Bad Luck for Online Gaming
Online gambling companies were grappling with a new crisis Monday after the Senate quietly passed a bill forbidding American banks and credit card companies from processing payments to them.
Shares of publicly traded Internet gaming operators plummeted on the London Stock Exchange after the measure was attached as a rider to a bill designed to enhance U.S. port security and passed late Friday.
The House passed a similar bill this year, and the legislation is expected to be signed by President Bush. It prohibits banks and credit card companies from making payments to online gaming websites that appear on a list to be drafted within nine months by the Justice Department and the Federal Reserve.
Online websites also would be prohibited from accepting U.S. payments, but because most are based overseas, the ability of U.S. authorities to prosecute them is uncertain.
Also unclear is what sort of gambling falls under the prohibition. Although Internet sports betting is plainly outlawed by the federal Wire Act, there is some doubt whether online poker or other games fall under the same prohibition.
“That’s a major weakness” of the new measure, said I. Nelson Rose, an expert in gambling law at Whittier Law School.
“It left out expanding the reach of the Wire Act, so poker sites can say, ‘We’re not covered by that.’ ”
The gambling provision’s late-night passage took many in the gaming world by surprise. Many thought the Senate bill was dead in the current session, meaning that both houses of Congress would have to start from scratch next year.
U.S. casinos were neutral on the bill. Although they don’t like the offshore competition, domestic gambling companies might someday want to open their own online casinos.
Online gaming companies headquartered in Britain were among those taking the biggest hit from the measure. Although most have been trying in recent months to wean themselves from the U.S. market as the threat of congressional regulation has risen, American customers still account for the greatest share of their business.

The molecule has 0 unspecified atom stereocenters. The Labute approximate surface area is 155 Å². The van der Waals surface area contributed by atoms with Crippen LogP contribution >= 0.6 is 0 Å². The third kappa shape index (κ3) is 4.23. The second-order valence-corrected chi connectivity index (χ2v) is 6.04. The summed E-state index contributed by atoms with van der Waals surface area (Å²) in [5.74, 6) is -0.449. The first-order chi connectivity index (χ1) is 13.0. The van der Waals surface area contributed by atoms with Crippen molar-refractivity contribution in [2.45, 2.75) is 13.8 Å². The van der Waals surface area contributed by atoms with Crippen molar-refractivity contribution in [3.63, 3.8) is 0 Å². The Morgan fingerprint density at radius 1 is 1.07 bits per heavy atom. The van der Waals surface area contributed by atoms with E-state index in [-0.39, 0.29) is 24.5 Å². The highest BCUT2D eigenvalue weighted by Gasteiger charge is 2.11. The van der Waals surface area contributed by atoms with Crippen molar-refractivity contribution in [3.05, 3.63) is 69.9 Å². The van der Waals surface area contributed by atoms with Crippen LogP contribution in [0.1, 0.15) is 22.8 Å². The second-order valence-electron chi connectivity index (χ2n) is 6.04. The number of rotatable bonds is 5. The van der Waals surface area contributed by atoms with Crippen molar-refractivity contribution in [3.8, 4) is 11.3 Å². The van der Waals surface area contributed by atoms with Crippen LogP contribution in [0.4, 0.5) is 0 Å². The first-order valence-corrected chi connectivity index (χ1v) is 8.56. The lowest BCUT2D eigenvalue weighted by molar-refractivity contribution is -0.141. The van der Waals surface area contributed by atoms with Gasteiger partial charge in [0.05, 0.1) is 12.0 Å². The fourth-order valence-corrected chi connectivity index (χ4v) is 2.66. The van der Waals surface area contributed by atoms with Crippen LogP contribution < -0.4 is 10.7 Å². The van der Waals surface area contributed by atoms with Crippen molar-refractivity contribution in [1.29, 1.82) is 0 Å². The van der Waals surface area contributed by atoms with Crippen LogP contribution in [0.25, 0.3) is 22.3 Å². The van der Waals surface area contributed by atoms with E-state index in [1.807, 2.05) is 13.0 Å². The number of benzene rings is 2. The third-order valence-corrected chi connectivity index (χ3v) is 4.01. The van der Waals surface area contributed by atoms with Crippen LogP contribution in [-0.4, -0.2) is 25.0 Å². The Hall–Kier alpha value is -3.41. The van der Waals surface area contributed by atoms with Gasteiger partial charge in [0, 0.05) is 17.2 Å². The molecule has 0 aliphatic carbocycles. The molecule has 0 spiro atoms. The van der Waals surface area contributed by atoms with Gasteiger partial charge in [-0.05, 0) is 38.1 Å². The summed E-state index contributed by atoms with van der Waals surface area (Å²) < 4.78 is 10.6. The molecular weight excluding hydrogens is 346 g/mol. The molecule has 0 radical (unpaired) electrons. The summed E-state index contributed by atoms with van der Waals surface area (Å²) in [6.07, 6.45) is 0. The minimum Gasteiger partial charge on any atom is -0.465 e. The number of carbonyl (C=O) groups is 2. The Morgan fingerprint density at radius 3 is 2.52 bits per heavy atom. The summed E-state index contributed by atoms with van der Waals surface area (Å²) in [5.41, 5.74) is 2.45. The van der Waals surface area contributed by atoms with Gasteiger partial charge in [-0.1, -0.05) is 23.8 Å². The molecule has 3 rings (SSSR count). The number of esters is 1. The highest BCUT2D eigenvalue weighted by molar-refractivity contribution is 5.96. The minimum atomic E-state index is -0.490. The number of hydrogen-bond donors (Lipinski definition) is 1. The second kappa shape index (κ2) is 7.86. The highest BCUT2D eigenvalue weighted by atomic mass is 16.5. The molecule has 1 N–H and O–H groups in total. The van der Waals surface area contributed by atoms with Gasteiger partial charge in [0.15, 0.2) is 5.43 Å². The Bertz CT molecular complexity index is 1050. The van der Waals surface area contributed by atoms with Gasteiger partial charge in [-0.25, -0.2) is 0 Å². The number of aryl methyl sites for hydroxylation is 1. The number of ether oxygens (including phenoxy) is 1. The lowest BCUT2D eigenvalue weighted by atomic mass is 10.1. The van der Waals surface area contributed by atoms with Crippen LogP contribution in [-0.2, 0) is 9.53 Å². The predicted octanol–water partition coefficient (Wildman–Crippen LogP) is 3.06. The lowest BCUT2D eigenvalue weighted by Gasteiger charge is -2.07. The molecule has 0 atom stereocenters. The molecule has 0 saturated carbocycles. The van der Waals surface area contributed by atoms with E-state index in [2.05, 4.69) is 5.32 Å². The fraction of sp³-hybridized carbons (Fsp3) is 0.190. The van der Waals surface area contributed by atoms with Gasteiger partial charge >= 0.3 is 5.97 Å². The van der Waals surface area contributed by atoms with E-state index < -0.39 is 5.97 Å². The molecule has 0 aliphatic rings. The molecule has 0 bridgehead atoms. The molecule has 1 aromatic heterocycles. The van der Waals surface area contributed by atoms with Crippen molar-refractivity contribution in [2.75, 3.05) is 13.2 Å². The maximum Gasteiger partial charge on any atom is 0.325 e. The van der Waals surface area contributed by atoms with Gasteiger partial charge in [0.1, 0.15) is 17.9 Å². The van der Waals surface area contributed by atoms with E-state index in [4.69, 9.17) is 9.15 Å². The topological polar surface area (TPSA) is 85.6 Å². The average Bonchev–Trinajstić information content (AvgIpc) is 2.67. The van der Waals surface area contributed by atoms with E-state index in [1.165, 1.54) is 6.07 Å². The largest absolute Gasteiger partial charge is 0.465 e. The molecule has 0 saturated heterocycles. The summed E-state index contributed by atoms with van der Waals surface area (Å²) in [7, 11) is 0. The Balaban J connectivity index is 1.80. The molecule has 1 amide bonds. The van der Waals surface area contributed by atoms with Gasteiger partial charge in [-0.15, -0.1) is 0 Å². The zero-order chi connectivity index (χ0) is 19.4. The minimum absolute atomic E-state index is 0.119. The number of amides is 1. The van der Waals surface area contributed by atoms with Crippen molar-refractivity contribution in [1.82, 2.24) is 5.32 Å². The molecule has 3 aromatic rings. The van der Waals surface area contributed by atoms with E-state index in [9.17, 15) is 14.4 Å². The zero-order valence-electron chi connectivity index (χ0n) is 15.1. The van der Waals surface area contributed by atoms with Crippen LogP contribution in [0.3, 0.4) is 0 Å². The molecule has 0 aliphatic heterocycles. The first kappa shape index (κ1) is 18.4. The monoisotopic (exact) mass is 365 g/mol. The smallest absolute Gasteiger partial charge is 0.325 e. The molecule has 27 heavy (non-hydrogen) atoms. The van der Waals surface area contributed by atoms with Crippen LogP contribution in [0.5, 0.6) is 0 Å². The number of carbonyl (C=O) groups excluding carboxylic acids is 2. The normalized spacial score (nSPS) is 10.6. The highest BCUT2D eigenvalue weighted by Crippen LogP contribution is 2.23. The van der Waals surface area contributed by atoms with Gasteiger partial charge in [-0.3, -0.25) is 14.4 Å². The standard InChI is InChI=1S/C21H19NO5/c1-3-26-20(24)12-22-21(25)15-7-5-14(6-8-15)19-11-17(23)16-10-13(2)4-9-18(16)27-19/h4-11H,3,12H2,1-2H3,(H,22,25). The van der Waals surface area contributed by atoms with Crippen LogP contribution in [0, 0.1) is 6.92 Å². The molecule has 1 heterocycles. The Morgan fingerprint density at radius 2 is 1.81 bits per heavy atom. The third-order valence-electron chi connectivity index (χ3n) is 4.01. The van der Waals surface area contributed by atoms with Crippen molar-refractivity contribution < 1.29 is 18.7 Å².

“This development is a significant setback for our company, our shareholders, our players and our industry,” said Mitch Garber, chief executive of PartyGaming Ltd., the operator of the PartyPoker website, in a statement.
Shares of PartyGaming, based in Gibraltar, lost 58% in Monday’s trading in London.
Shares of Neteller, a British payment processing company based on the Isle of Man, fell more than 60%. Such companies have sprung up in recent years after American payment processors, such as the PayPal subsidiary of EBay Inc., voluntarily ceased accepting payments to online gambling sites.
In a statement issued after the Senate vote, Neteller said, “It is currently unclear how Neteller, a European company, with no assets, presence or employees in the U.S., would be affected by this bill.” The company said it would have a “clearer view” after U.S. authorities issued the regulations.
U.S. banks and credit card companies have generally ceased transferring funds for internet gambling over concerns that they could be charged with aiding and abetting illegal activities. But they have opposed legislation that makes them criminally liable for such transfers, arguing that in many cases they don’t have the ability to determine whether a recipient is a gambling website.
Representatives of industry groups said Monday that they were satisfied that the new bill took that difficulty into account.
“We wanted to be sure that there was some protection if we act in good faith,” said Floyd Stoner, executive director for congressional relations at the American Bankers Assn.
The Senate’s action followed a string of other legal attacks in the U.S. on the online gaming industry. In July, David Carruthers, CEO of London-listed firm BetOnSports, was arrested while making an international air connection in Dallas. Charges against him include racketeering and mail fraud.
Last month Peter Dicks, then chairman of Sportingbet, a British online company, was arrested at New York’s Kennedy Airport on a warrant alleging that he violated a Louisiana law barring online gambling. Dicks was released and returned to Britain on Friday.